U.S. Corps of Topographical Engineers website.

So here's to the Corps!  To a group of dedicated Topographical Engineers that explored, mapped and helped build this great land.  Ladies and gentlemen raise your glasses.

To the Corps!


Sunday, November 13, 2011

Brain Droppings

Naaah, I haven't been ignoring this blog.  I've just been busy.  It's just one of those times when one's personal and professional life get a little crowded and you get distracted.

So anyway, what have I been working on that is related to maps, mapping, topography, GIS, et. al.?

Actually, quite a bit, although the activity is more of a low murmur rather than a series of 'ta-da!' moments.  Let's begin...

ArcGIS Online.  Aaah, the software I hate to love.  I can't discuss too much detail right now because we are involved in the beta test program (and that imposes some confidentiality rules on us), but it is starting to look like the new ESRI ArcGIS Online for Organizations program is shaping up to be something of a game changer for enterprise web mapping, particularly for small and medium organizations that can't afford or don't need heavy iron IT backbones to get their jobs done.  The ArcGIS Online program is part of ESRI's cloud GIS strategy and I for one like the direction it's going.  This program will allow many - perhaps a majority - of organizations that develop and deploy GIS web maps to leave their in-house IT departments behind.  It is not a complete solution, but it takes the field a lot further down the path of IT independence than we've ever seen.  Anything that helps destroy the perception that GIS is just another IT discipline is great.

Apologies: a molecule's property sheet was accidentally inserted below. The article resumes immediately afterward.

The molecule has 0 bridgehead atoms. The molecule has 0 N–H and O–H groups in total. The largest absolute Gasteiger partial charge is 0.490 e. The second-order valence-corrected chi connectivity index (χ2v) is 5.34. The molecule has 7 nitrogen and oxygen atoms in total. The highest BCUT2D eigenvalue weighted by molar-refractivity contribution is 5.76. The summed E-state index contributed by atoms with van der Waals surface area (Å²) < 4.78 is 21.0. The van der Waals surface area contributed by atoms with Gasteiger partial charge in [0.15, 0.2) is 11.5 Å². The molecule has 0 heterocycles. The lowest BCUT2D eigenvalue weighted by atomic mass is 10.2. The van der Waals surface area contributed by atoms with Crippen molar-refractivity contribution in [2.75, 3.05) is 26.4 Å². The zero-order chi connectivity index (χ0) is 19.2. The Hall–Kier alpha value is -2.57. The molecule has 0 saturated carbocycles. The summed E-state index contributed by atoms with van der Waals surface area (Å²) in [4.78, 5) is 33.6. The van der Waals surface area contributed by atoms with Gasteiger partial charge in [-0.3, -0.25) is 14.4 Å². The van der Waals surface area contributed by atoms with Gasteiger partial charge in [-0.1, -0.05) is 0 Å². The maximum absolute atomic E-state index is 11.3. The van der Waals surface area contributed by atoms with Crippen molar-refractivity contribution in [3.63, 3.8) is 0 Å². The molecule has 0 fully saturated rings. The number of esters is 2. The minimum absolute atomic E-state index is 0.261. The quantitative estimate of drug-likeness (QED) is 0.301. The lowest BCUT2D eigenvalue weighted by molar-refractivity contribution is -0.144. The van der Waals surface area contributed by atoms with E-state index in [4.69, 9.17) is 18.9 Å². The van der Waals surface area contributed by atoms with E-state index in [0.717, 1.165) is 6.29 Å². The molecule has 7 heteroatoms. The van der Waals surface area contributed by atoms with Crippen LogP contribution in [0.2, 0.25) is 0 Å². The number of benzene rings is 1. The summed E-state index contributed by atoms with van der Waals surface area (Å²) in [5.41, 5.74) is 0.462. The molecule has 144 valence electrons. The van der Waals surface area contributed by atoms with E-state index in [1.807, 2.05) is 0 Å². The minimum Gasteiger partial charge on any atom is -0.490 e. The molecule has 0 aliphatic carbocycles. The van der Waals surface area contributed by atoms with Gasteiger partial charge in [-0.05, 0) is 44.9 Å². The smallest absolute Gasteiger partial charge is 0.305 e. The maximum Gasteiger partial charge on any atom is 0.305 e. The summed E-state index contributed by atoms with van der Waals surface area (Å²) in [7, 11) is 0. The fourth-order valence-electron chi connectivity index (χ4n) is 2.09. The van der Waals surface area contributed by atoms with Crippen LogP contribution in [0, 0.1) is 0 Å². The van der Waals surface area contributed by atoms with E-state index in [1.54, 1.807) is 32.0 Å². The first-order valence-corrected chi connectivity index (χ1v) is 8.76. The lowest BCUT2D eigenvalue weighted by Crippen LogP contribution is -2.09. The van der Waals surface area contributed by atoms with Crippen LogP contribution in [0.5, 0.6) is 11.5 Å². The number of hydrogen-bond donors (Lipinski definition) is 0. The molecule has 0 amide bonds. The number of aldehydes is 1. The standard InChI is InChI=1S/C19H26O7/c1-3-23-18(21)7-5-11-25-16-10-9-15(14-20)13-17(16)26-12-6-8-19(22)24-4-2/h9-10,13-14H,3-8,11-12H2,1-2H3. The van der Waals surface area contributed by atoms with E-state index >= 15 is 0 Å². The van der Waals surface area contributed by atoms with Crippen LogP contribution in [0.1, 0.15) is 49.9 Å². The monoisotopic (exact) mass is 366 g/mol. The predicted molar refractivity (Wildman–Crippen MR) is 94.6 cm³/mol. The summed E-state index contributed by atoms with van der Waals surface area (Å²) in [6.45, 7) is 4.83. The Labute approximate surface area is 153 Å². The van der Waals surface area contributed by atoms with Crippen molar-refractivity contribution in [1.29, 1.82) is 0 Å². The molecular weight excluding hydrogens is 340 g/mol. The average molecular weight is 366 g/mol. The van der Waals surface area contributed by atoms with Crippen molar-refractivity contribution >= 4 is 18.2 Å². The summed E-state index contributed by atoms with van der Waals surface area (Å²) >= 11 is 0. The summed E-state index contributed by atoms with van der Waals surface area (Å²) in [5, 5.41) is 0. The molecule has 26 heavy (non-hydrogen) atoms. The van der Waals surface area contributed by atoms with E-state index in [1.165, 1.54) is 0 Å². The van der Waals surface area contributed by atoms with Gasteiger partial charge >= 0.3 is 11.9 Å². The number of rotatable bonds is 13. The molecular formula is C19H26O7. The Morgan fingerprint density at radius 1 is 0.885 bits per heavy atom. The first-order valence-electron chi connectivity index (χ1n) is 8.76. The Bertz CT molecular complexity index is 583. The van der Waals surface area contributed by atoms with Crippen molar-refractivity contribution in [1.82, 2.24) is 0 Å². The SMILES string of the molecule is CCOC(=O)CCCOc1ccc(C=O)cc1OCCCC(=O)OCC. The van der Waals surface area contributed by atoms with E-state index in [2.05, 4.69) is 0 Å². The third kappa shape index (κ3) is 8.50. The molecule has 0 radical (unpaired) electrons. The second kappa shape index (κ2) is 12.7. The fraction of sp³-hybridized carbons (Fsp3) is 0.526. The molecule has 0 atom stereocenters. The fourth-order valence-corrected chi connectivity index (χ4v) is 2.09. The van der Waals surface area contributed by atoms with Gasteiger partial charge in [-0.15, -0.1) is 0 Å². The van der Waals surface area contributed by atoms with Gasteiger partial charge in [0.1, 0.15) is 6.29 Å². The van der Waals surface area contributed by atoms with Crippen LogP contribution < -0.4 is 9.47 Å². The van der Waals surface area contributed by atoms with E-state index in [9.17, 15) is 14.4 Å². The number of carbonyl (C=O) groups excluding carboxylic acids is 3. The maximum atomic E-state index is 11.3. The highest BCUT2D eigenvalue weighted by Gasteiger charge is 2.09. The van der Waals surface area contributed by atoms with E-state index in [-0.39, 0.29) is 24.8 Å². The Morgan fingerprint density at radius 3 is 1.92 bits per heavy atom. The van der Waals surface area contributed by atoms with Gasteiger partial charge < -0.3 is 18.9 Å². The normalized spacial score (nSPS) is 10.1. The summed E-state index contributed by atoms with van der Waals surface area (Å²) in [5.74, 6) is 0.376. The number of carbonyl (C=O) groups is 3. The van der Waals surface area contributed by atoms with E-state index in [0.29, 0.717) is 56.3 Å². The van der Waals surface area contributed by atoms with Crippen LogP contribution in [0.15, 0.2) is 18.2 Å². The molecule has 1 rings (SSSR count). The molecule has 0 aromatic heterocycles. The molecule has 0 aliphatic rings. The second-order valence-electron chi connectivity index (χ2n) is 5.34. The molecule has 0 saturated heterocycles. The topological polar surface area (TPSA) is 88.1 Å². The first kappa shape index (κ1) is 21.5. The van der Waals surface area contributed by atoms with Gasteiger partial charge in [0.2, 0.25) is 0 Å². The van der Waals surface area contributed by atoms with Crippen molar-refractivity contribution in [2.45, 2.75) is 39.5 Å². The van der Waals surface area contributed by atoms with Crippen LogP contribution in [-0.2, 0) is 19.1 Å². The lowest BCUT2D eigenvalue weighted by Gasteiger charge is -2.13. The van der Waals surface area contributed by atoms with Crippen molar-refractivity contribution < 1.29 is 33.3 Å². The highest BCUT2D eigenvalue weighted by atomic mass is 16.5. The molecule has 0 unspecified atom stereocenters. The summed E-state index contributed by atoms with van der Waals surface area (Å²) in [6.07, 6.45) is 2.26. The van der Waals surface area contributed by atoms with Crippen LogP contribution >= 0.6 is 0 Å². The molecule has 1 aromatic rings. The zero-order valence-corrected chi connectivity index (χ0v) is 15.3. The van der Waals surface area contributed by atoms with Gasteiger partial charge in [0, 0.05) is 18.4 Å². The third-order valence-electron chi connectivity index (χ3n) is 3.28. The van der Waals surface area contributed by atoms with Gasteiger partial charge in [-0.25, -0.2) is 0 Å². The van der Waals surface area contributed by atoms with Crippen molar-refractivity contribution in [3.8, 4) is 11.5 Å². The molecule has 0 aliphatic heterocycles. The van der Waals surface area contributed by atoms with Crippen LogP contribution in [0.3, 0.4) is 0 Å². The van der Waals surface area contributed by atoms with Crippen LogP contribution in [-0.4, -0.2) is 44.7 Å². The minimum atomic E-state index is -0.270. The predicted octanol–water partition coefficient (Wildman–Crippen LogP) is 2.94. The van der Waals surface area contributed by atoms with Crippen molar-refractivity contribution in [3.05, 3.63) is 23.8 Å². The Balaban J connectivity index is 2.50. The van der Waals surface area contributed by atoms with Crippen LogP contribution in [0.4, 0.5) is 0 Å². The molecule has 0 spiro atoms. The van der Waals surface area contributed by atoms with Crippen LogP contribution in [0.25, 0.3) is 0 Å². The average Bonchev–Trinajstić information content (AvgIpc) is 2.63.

By the way, you do have your ArcGIS Online accounts set up, don't you?  And you are using the free ArcGIS Online web mapping tools right?

Mobile Mapping.  This is loosely tied to the ArcGIS Online initiative.  We are testing some new mobile solutions that utilize the ArcGIS applications developed for Apple's iOS (iPad and iPhone) and Google's Android OS (smartphones and tablets).  While you will still need ArcGIS Server (but hey, that can reside in the cloud now, too), these new mobile apps make it easier to create and deploy lightweight apps that include a basic level of interactive field data creation and editing.  I'm sure we'll see more of this at the next ESRI User's Conference.  It's slick!